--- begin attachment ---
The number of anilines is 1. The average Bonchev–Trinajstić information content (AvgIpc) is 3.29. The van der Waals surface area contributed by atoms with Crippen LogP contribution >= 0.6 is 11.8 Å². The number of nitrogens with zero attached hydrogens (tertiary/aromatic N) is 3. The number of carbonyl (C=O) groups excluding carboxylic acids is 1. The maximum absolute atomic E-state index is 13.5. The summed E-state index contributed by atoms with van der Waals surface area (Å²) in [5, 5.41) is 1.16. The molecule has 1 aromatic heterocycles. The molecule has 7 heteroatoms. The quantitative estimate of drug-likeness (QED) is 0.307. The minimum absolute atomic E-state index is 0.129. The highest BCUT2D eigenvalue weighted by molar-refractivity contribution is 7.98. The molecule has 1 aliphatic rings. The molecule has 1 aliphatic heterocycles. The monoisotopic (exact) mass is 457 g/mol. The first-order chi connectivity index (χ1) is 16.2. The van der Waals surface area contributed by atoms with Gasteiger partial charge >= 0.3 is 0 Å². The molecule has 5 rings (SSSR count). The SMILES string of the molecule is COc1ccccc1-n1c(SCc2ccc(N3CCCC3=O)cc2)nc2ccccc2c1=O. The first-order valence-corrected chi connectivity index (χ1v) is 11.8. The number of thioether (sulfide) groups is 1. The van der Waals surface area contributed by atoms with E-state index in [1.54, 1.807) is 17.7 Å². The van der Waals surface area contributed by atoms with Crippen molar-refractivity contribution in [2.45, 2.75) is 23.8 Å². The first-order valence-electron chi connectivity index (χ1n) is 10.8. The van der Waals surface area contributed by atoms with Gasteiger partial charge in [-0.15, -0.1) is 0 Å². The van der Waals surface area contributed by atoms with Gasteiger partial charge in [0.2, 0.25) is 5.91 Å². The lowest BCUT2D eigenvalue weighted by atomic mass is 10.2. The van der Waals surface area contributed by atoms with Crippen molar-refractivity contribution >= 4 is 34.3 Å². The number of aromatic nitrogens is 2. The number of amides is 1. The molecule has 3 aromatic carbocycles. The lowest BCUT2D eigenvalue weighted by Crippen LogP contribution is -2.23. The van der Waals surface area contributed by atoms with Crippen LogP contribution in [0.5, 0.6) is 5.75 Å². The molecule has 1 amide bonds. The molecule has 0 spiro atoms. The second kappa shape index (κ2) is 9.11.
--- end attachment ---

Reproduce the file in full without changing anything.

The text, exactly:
The number of anilines is 1. The average Bonchev–Trinajstić information content (AvgIpc) is 3.29. The van der Waals surface area contributed by atoms with Crippen LogP contribution >= 0.6 is 11.8 Å². The number of nitrogens with zero attached hydrogens (tertiary/aromatic N) is 3. The number of carbonyl (C=O) groups excluding carboxylic acids is 1. The maximum absolute atomic E-state index is 13.5. The summed E-state index contributed by atoms with van der Waals surface area (Å²) in [5, 5.41) is 1.16. The molecule has 1 aromatic heterocycles. The molecule has 7 heteroatoms. The quantitative estimate of drug-likeness (QED) is 0.307. The minimum absolute atomic E-state index is 0.129. The highest BCUT2D eigenvalue weighted by molar-refractivity contribution is 7.98. The molecule has 1 aliphatic rings. The molecule has 1 aliphatic heterocycles. The monoisotopic (exact) mass is 457 g/mol. The first-order chi connectivity index (χ1) is 16.2. The van der Waals surface area contributed by atoms with Gasteiger partial charge >= 0.3 is 0 Å². The molecule has 5 rings (SSSR count). The SMILES string of the molecule is COc1ccccc1-n1c(SCc2ccc(N3CCCC3=O)cc2)nc2ccccc2c1=O. The first-order valence-corrected chi connectivity index (χ1v) is 11.8. The number of thioether (sulfide) groups is 1. The van der Waals surface area contributed by atoms with E-state index in [1.54, 1.807) is 17.7 Å². The van der Waals surface area contributed by atoms with Crippen molar-refractivity contribution in [2.45, 2.75) is 23.8 Å². The first-order valence-electron chi connectivity index (χ1n) is 10.8. The van der Waals surface area contributed by atoms with Gasteiger partial charge in [-0.15, -0.1) is 0 Å². The van der Waals surface area contributed by atoms with Gasteiger partial charge in [0.2, 0.25) is 5.91 Å². The lowest BCUT2D eigenvalue weighted by atomic mass is 10.2. The van der Waals surface area contributed by atoms with Crippen molar-refractivity contribution >= 4 is 34.3 Å². The number of aromatic nitrogens is 2. The number of amides is 1. The molecule has 3 aromatic carbocycles. The lowest BCUT2D eigenvalue weighted by Crippen LogP contribution is -2.23. The van der Waals surface area contributed by atoms with Crippen LogP contribution in [0.5, 0.6) is 5.75 Å². The molecule has 1 amide bonds. The molecule has 0 spiro atoms. The second kappa shape index (κ2) is 9.11.